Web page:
2. Or, is the liturgy, first and foremost, God’s own work, in which we are called to participate? If the liturgy is, first and foremost, God’s own work, that is, the very ‘work’ of salvation, in which we are called to “fully and actively participate”, then the liturgy we enter into is something much greater than ourselves as individuals and even much greater than ourselves collectively as community.
In fact, the Church, teaches that the liturgy is indeed far greater than any of us as individuals, or even all of us together. As the philosopher from Boston College, Peter Kreeft, puts it in his book, Catholic Christianity: “The liturgy is far greater than the entire universe!” This is because the liturgy is the ‘Work of God’. For us, it is the “participation in Christ’s own prayer addressed to the Father in the Holy Spirit, it is therefore the work of the Holy Trinity” (CCC1073).
This is precisely the greatness of the liturgy: that we are caught up in, and participate in, Christ’s own prayer, his work of redemption, his sacrifice. All this is made our own through participation. He is the head, we are the body, and our prayer is one in the Spirit.
“If the sacred liturgy holds first place in the life of the Church, then the Eucharistic Mystery stands at the heart and center of the liturgy, since it is the font of life that cleanses us and strengthens us” (Mysterium Fidei).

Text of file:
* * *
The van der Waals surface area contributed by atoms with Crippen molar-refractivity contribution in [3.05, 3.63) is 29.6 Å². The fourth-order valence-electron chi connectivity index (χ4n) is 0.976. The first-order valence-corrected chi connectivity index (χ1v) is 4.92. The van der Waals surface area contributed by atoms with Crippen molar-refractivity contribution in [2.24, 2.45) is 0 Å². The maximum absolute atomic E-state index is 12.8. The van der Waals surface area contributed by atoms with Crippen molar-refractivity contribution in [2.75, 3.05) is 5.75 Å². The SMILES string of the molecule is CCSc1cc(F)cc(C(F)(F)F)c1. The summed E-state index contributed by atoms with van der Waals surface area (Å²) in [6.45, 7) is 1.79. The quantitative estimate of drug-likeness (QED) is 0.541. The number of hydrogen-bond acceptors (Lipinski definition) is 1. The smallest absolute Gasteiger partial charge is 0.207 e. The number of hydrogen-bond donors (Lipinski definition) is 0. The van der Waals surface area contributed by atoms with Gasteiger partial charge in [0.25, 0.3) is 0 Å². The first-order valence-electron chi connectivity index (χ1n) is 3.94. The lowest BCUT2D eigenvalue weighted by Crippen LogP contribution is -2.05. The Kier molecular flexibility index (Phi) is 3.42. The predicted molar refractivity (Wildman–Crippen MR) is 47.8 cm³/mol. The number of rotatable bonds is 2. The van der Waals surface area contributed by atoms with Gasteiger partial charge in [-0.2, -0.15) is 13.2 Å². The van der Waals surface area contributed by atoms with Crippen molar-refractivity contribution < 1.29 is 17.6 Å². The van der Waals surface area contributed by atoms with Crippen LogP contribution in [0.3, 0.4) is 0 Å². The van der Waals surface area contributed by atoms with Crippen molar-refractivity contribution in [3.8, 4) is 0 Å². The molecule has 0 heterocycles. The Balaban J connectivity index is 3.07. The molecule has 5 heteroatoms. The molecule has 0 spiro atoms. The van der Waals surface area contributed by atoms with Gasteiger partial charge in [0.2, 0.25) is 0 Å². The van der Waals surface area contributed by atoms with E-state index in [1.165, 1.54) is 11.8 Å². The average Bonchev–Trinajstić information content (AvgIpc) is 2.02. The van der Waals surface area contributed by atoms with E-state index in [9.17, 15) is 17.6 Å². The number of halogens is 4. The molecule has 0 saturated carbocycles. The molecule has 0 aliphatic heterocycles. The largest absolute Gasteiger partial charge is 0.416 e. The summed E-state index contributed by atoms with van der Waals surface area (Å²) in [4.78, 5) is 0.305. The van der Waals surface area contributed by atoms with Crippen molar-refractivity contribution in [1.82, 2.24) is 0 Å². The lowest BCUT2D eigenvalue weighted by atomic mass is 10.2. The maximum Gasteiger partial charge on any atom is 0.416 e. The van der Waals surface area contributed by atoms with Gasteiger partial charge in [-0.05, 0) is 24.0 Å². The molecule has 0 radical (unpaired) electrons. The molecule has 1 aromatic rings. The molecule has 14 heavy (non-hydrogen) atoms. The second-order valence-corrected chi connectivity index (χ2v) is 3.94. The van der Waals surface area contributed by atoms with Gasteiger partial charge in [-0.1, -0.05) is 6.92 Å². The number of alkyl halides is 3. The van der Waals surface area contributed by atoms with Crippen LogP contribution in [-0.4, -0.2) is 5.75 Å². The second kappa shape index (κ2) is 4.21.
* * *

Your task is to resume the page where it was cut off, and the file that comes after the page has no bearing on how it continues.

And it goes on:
The Eucharistic mystery, which takes place within the liturgy of the Mass, is sacrificial. In the Old Testament we hear of many sacrifices that were offered to God. By the time of Christ thousands and thousands of lambs were being sacrificed at the Temple in Jerusalem at the time of the Jewish Passover each year. This feast was a celebration of the Jews that commemorated their liberation by God through Moses from the slavery of Egypt and in which the first born of each Jewish household was spared from death.
It was during this time of celebration that Christ celebrated the Last Supper with his Apostles and instituted the New and Everlasting covenant of his own Body and Blood in the Eucharist. The very next day Jesus himself was sacrificed upon the altar of the cross. Jesus has become the true Lamb, which all the sacrificial lambs of the Jewish Passover symbolized. Jesus is the Lamb of God and through his sacrifice he liberates us from the slavery of sin and saves us from eternal death.